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Discussion Starter #1
Anyone know what makes these things kick out for no good reason? I tried to put one on an outlet circuit in the basement kitchen and do it according to code like a good boy. Anything I plugged in to it tripped it. Finally I got fed up with the outlet type, and just put one in at the breaker box. Well great! I plugged in a fan and it ran. Then I plugged in a drill along with the fan and it tripped. Today I spent yet another day out of my life at cutting half the outlets off and putting them on another circuit. Then went outside with a grass whip and took out my frustrations on some weeds. Haven't tried the gfci circuit yet, but if tomorrow is a repeat of past adventures, I'll skip the code. And I still have the bathroom heater to contend with.
Any suggestions?
 

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My guess is you have a wiring or panel problem. I am not an electrician but I know the GFI is supposed to trip when it encounters uneven current between the hot and neutral wires. Call a pro, and sleep better.
 

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Sometimes it is just that particular GFCI breaker/outlet itself. A cheap test is to replace that GFCI outlet or breaker and see if behaves or not. Some are overly sensitive.
 

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Discussion Starter #4
So far, the outlet GFI is working ok on it's half of kitchen outlets. The one in the breaker box is acting better now too. According to the guys who do this for a living, GFI circuits work best the fewer outlets they monitor. So cutting the circuit in half gives each half four instead of eight. Apparently eight is too many. Live and learn. Had the same trouble 40 years ago when it was originally wired. And there were probably twice that many outlets. So I took the GFI breakers out. Everything worked great till the fire! (It was the toaster).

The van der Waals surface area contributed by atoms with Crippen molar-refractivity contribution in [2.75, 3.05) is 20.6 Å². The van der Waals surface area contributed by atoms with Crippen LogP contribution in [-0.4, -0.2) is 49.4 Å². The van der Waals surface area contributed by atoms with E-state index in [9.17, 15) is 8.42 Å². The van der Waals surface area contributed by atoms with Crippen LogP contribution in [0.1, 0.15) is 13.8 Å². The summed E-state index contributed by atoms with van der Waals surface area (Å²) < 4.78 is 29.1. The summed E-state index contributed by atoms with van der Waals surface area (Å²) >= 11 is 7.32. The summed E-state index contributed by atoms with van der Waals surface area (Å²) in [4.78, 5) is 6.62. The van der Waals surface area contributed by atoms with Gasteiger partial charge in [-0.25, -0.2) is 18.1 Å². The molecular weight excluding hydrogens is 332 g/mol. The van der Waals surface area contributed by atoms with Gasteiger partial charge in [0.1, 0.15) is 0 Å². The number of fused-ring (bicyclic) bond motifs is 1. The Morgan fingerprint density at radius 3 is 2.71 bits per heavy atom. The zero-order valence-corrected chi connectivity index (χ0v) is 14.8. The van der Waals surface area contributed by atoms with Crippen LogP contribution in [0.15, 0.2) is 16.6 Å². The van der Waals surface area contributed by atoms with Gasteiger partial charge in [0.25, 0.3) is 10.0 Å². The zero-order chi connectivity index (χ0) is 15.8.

Another kink is that the GFI breaker is also AFCI. So when it trips, its just a guess which is the problem. I'm getting close to being done, but still have another circuit to troubleshoot. Be glad when we can finally put up the drywall.
 

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My guess is you have a wiring or panel problem. I am not an electrician but I know the GFI is supposed to trip when it encounters uneven current between the hot and neutral wires. Call a pro, and sleep better.
They actually detect if there is voltage between neutral and ground which creates a potentially dangerous situation. And yes, if you have that, you need a pro to find and fix the problem.
 

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I don't recommend plugging a freezer into a GDFI circuit. Especially if the freezer is in a basement or garage or anywhere you will not immediately notice the detector has tripped.
 

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I don't recommend plugging a freezer into a GDFI circuit. Especially if the freezer is in a basement or garage or anywhere you will not immediately notice the detector has tripped.
Great point.
 

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Discussion Starter #8
Kitchen code for GFI circuits applies only to counter top outlets, or within six feet of the sink. So I'm good on the freezers. Had to check though, couldn't remember. I think the two outlets for the freezers are the only ones on that circuit. Fridge needs a dedicated circuit for the code. Also for a dish washer or garbage disposal, which I don't plan on putting in. (getting tired of running wires for "just in case"), and getting tired of buying more wire for sure. I don't plan on putting drywall on the ceiling except for the bedroom, so it won't be that bad of a job to do later on.